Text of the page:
The second annual Pride Night at Citi Field Saturday turned out to be everything Billy Bean imagined. A melding of fans whose sole interest centered on baseball. Thousands in the crowd of 38,059 were from the LGBT community on Long Island and the metropolitan area.

Bean, Major League Baseball’s ambassador for inclusion, views these events as a template for the future, saying, “The real message, as simple as can be if you love the Mets or you love baseball, you’re welcome to come through those turnstiles and the Mets are embracing everybody.’’

A portion of the ticket sales will go to anti-bullying programs in schools on Long Island and in New York City.

Bean, 53, is often asked when the majors will have its first openly gay player. “We’re ready, that’s for sure,’’ he said before the Nationals beat the Mets, 7-4.

But is the potential player?

“I think that’s what’s hard,’’ Bean said. “There’s a level of uncertainty of how the media or the world is going to turn the focus. A player would go from being anonymous to being famous for maybe something he has not done in the field.’’

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Bean fought his own inner conflicts as a closeted player, from the late 1980s to the mid-1990s, not coming out until 1999, seven years after his last game. There was no ambassador to pave his way, so he remained in painful silence.

“I would have loved to have had that opportunity when I was playing because I didn’t think there was anybody that I could talk to,’’ he said. “When things really went off the grid, when my partner passed when I was playing, I just assumed that I didn’t deserve to be out there. It was really a dark place.”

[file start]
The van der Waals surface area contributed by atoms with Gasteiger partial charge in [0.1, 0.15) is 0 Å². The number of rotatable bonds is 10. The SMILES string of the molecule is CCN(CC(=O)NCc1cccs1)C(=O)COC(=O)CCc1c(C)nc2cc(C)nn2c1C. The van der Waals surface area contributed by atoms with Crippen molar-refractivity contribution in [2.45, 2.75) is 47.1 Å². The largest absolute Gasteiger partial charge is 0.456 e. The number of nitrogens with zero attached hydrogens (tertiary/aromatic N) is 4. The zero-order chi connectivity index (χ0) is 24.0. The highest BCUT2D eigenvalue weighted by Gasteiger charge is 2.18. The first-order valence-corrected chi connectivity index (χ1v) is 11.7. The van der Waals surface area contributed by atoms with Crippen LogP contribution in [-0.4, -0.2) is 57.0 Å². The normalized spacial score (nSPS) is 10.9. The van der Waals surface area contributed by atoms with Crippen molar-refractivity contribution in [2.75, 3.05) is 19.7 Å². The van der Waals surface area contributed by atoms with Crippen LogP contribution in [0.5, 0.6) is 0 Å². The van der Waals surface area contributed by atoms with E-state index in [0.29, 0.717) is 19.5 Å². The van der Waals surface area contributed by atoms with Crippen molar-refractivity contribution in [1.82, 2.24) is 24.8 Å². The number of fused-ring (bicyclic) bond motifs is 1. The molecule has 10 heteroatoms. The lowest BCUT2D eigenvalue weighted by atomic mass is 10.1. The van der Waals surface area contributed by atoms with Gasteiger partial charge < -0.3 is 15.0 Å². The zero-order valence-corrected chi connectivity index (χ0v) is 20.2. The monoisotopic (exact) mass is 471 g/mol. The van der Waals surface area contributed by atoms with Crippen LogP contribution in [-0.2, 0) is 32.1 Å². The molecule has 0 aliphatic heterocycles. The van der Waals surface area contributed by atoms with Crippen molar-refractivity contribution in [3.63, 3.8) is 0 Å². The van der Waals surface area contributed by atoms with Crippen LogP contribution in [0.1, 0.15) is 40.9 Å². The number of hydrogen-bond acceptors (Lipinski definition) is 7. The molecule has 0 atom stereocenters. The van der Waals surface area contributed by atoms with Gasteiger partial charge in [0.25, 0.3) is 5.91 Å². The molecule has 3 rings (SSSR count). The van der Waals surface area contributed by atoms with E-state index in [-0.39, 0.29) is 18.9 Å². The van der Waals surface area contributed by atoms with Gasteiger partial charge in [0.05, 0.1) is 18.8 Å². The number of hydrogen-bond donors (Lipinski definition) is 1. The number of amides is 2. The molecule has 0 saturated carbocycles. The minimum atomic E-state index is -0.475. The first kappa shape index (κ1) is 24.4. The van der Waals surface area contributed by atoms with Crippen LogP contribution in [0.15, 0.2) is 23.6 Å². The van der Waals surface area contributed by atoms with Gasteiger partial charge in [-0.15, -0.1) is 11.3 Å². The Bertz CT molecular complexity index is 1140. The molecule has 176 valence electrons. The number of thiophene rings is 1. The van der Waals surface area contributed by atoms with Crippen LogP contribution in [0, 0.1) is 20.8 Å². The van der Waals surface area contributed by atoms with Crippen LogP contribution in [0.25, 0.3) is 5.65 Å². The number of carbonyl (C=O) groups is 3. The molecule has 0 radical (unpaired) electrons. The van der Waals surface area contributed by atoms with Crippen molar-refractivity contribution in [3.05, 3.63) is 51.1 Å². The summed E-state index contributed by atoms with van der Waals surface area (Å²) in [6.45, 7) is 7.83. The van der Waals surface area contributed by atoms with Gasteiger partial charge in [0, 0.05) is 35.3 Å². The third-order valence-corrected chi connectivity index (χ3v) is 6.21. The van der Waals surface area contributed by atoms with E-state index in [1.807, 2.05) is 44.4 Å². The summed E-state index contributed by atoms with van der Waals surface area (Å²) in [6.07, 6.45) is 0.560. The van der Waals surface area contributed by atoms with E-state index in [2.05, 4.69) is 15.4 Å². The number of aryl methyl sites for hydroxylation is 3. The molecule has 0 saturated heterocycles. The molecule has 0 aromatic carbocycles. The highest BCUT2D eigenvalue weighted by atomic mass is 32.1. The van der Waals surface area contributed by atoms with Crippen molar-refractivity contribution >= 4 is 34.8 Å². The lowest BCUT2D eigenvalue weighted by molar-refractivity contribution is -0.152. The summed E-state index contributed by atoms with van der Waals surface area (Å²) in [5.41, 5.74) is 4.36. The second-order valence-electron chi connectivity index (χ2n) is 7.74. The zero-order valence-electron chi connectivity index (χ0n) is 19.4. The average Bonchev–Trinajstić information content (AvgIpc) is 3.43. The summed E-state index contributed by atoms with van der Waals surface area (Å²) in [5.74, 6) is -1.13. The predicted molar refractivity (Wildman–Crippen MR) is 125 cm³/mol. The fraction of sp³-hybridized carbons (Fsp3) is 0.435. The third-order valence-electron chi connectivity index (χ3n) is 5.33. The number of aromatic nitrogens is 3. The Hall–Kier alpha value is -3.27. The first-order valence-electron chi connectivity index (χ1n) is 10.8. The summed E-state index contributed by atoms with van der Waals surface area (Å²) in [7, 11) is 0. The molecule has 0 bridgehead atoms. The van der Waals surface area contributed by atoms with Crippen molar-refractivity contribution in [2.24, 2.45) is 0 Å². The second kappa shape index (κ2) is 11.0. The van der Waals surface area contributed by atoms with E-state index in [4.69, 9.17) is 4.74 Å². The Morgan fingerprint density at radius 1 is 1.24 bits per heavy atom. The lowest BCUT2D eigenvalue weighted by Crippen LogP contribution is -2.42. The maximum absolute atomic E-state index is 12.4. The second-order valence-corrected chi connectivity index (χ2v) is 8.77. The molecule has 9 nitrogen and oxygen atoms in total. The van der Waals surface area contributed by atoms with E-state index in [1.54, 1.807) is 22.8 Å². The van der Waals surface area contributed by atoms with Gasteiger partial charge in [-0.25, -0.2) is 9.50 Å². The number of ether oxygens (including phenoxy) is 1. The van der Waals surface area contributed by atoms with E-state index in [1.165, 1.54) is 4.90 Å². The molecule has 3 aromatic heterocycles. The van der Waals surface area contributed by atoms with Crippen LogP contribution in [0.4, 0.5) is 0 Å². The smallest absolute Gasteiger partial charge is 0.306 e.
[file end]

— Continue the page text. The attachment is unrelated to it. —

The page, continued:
But now there is light, lit by Bean himself. When Blue Jays outfielder Kevin Pillar allegedly mouthed a homophobic slur last month at Braves pitcher Jason Motte, who is not gay, Bean sprung into action. He counseled Pillar and also advised the Blue Jays and MLB as they determined disciplinary action. Pillar was suspended for two games.

“It was the first time we had a situation like that since I’ve been here,’’ said Bean, who was appointed in 2014. “When I first saw the video, certainly it feels like a setback. But the way everyone rallied around, to try to show that this isn’t what baseball stands for, really helped.

“And the person who made the most effort was Kevin himself. He was extremely apologetic. Kevin said, ‘that’s not me. I don’t know what made me say that. I just did it.’ He’s made a tremendous effort to reach out to the LGBT community in Toronto, he’s agreed to some sensitivity training. Baseball learned a really valuable lesson that day. I feel like something really strong has come from that. I think that everyone who is a baseball fan saw that baseball is not going to tolerate that . . . And [Pillar] personally said to me that he’s going to turn this into a positive.’’

Mets videos

Bean also has worked with Nationals second baseman Daniel Murphy, a former Met, who in 2015 said he “disagrees with the lifestyle, 100 percent,’’ after Bean visited the Mets in spring training. “I’ve had many conversations with Daniel over the past two and half years. He himself has come so far in his willingness to understand. He said he needed to learn a lot about the LGBT community because he had never had any experience,’’ integrating with its members.

“I thought that was very fair and brave of him to share that.”

Murphy was not made available afterward.

Bean hopes the historic moment of declaring one’s orientation in the majors is a shared moment. “I would rather two or three happens at the same time so one athlete is not being shouldered with the conversation every single day,’’ he said. “I just think the consideration is so much more than the revelation of your sexual orientation.’’